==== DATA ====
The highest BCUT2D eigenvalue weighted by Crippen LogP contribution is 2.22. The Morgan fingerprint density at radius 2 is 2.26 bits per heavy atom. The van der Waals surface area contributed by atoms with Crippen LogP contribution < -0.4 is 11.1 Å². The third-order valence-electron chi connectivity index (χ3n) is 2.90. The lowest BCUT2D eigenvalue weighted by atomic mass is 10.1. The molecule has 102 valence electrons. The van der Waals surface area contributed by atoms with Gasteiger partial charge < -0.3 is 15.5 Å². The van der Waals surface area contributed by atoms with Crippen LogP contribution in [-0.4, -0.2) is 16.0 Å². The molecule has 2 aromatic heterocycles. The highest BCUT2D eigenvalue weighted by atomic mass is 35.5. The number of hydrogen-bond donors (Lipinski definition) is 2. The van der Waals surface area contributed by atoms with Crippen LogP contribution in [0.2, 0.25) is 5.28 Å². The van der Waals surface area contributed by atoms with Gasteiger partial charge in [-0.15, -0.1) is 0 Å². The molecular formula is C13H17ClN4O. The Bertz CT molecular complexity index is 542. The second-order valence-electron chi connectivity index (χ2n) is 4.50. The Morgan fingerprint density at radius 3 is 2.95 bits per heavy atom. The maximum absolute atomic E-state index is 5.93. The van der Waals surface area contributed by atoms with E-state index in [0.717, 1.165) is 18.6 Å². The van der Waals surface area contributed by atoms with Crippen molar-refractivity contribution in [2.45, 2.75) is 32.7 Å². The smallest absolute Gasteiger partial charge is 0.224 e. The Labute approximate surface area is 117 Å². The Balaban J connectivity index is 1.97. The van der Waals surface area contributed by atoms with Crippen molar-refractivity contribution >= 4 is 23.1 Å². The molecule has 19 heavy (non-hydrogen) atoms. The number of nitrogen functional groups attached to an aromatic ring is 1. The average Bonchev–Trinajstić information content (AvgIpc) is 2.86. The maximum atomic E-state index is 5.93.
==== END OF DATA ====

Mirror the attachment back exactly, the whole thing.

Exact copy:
The highest BCUT2D eigenvalue weighted by Crippen LogP contribution is 2.22. The Morgan fingerprint density at radius 2 is 2.26 bits per heavy atom. The van der Waals surface area contributed by atoms with Crippen LogP contribution < -0.4 is 11.1 Å². The third-order valence-electron chi connectivity index (χ3n) is 2.90. The lowest BCUT2D eigenvalue weighted by atomic mass is 10.1. The molecule has 102 valence electrons. The van der Waals surface area contributed by atoms with Gasteiger partial charge < -0.3 is 15.5 Å². The van der Waals surface area contributed by atoms with Crippen LogP contribution in [-0.4, -0.2) is 16.0 Å². The molecule has 2 aromatic heterocycles. The highest BCUT2D eigenvalue weighted by atomic mass is 35.5. The number of hydrogen-bond donors (Lipinski definition) is 2. The van der Waals surface area contributed by atoms with Crippen LogP contribution in [0.2, 0.25) is 5.28 Å². The van der Waals surface area contributed by atoms with Gasteiger partial charge in [-0.15, -0.1) is 0 Å². The molecular formula is C13H17ClN4O. The Bertz CT molecular complexity index is 542. The second-order valence-electron chi connectivity index (χ2n) is 4.50. The Morgan fingerprint density at radius 3 is 2.95 bits per heavy atom. The maximum absolute atomic E-state index is 5.93. The van der Waals surface area contributed by atoms with E-state index in [0.717, 1.165) is 18.6 Å². The van der Waals surface area contributed by atoms with Crippen molar-refractivity contribution in [2.45, 2.75) is 32.7 Å². The smallest absolute Gasteiger partial charge is 0.224 e. The Labute approximate surface area is 117 Å². The Balaban J connectivity index is 1.97. The van der Waals surface area contributed by atoms with Crippen molar-refractivity contribution >= 4 is 23.1 Å². The molecule has 19 heavy (non-hydrogen) atoms. The number of nitrogen functional groups attached to an aromatic ring is 1. The average Bonchev–Trinajstić information content (AvgIpc) is 2.86. The maximum atomic E-state index is 5.93.